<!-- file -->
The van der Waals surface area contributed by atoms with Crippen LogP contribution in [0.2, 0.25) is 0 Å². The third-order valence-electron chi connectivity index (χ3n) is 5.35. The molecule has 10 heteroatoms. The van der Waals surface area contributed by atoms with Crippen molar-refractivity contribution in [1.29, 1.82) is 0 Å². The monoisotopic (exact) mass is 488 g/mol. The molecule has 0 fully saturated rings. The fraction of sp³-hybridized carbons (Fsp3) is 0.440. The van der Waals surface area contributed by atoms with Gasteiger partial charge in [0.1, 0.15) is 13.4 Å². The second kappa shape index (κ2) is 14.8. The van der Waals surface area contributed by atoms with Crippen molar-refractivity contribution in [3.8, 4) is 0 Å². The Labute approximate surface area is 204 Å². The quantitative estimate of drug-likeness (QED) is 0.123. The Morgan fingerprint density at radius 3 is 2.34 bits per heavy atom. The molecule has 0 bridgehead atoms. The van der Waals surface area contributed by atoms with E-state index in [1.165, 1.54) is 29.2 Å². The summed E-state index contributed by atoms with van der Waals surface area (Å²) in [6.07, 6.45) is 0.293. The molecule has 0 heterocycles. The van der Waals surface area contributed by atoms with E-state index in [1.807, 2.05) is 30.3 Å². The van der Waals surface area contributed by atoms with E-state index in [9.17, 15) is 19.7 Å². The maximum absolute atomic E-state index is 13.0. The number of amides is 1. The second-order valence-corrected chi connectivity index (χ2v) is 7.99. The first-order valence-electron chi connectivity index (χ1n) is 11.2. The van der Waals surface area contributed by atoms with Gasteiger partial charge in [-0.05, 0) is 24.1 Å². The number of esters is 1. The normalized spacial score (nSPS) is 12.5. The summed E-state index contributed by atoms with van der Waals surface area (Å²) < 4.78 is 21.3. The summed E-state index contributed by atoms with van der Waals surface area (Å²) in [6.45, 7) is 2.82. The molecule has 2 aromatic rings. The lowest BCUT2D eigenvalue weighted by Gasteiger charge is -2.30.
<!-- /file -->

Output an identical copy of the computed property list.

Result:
The van der Waals surface area contributed by atoms with Crippen LogP contribution in [0.2, 0.25) is 0 Å². The third-order valence-electron chi connectivity index (χ3n) is 5.35. The molecule has 10 heteroatoms. The van der Waals surface area contributed by atoms with Crippen molar-refractivity contribution in [1.29, 1.82) is 0 Å². The monoisotopic (exact) mass is 488 g/mol. The molecule has 0 fully saturated rings. The fraction of sp³-hybridized carbons (Fsp3) is 0.440. The van der Waals surface area contributed by atoms with Gasteiger partial charge in [0.1, 0.15) is 13.4 Å². The second kappa shape index (κ2) is 14.8. The van der Waals surface area contributed by atoms with Crippen molar-refractivity contribution in [3.8, 4) is 0 Å². The Labute approximate surface area is 204 Å². The quantitative estimate of drug-likeness (QED) is 0.123. The Morgan fingerprint density at radius 3 is 2.34 bits per heavy atom. The molecule has 0 bridgehead atoms. The van der Waals surface area contributed by atoms with E-state index in [1.165, 1.54) is 29.2 Å². The summed E-state index contributed by atoms with van der Waals surface area (Å²) in [6.07, 6.45) is 0.293. The molecule has 0 heterocycles. The van der Waals surface area contributed by atoms with E-state index in [1.807, 2.05) is 30.3 Å². The van der Waals surface area contributed by atoms with E-state index in [9.17, 15) is 19.7 Å². The maximum absolute atomic E-state index is 13.0. The number of amides is 1. The second-order valence-corrected chi connectivity index (χ2v) is 7.99. The first-order valence-electron chi connectivity index (χ1n) is 11.2. The van der Waals surface area contributed by atoms with Gasteiger partial charge in [-0.05, 0) is 24.1 Å². The number of esters is 1. The normalized spacial score (nSPS) is 12.5. The summed E-state index contributed by atoms with van der Waals surface area (Å²) < 4.78 is 21.3. The summed E-state index contributed by atoms with van der Waals surface area (Å²) in [6.45, 7) is 2.82. The molecule has 2 aromatic rings. The lowest BCUT2D eigenvalue weighted by Gasteiger charge is -2.30.